Crowds and character

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Jesus withdrew with his disciples to the lake, and a large crowd from Galilee followed. When they heard about all he was doing, many people came to him from Judea, Jerusalem, Idumea, and the regions across the Jordan and around Tyre and Sidon. Because of the crowd he told his disciples to have a small boat ready for him, to keep the people from crowding him. 10 For he had healed many, so that those with diseases were pushing forward to touch him. 11 Whenever the impure spirits saw him, they fell down before him and cried out, “You are the Son of God.” 12 But he gave them strict orders not to tell others about him.

Jesus Appoints the Twelve

It is comforting to know, as this passage shows, that Jesus accepts all types.

13 Jesus went up on a mountainside and called to him those he wanted, and they came to him. 14 He appointed twelve that they might be with him and that he might send them out to preach 15 and to have authority to drive out demons. 16 These are the twelve he appointed: Simon (to whom he gave the name Peter), 17 James son of Zebedee and his brother John (to them he gave the name Boanerges, which means “sons of thunder”), 18 Andrew, Philip, Bartholomew, Matthew, Thomas, James son of Alphaeus, Thaddaeus, Simon the Zealot 19 and Judas Iscariot, who betrayed him.

When Jesus was here He was pretty amazing. Come to think of it, He is still pretty amazing! God in the flesh, dwelling among us. With compassion, He healed and when He spoke, it was with the same authority that commanded creation into existence. It was enough to draw a crowd—and a big crowd at that. Wherever He went, crowds followed. This is important to remember as a church. We can attract crowds with programs, with our social justice (healing the sick, feeding the poor) and with the show we put on. We can even introduce people to Jesus and He can change their lives. But we must allow that work to be continued on a deeper level throughout our lives. Many stay in the crowd following Jesus and never become involved in His work. Among the crowds following Jesus there were “impure spirits.” Even among His chosen disciples, there were men of questionable character and even a traitor. So I can’t get too complacent merely following Jesus; I wish to be used by Him.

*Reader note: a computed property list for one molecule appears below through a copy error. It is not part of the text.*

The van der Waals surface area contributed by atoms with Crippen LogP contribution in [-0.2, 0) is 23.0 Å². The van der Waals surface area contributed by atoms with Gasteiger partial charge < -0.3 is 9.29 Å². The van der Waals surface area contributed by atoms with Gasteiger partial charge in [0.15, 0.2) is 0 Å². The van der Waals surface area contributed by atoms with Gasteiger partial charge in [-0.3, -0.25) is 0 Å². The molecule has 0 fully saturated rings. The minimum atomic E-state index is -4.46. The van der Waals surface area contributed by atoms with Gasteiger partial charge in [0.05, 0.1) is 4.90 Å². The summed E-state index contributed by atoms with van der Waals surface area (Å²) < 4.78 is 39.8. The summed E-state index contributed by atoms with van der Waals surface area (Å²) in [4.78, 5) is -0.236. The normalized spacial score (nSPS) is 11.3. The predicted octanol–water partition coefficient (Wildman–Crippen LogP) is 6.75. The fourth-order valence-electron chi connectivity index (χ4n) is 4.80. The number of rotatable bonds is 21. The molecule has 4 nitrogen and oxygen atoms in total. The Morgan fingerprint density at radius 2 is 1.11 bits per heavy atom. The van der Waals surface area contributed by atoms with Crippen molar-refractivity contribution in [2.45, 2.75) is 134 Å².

This passage clearly states that the 12 were chosen to be sent out! They were not just followers but workers, apostles, operatives, ambassadors. They went out on His orders, preaching and using His authority. Am I a chosen disciple in that way or do I just follow the crowds? Jesus does amazing things—He can heal and change people, they still receive His salvation but to actually experience Jesus’ ministry, we are called to go.

It is comforting to know, as this passage shows, that Jesus accepts all types. He had the government man, the zealot, the brothers known as “sons of thunder” (I am assuming they had wicked tempers) and fishermen. Representing all types of people, occupations and temperaments, the disciples were a mixed bunch. But the God in whose image we are all made, can tame and mould us all. The good news for me is, God can tame my own temper, my complaining attitude and my prejudice!

What do you need Jesus to take from your character? And when Jesus takes something, He doesn’t leave you empty-handed. He replaces whatever is taken with His fruits of the Spirit. Those are much better character traits and will equip you for service in His Kingdom.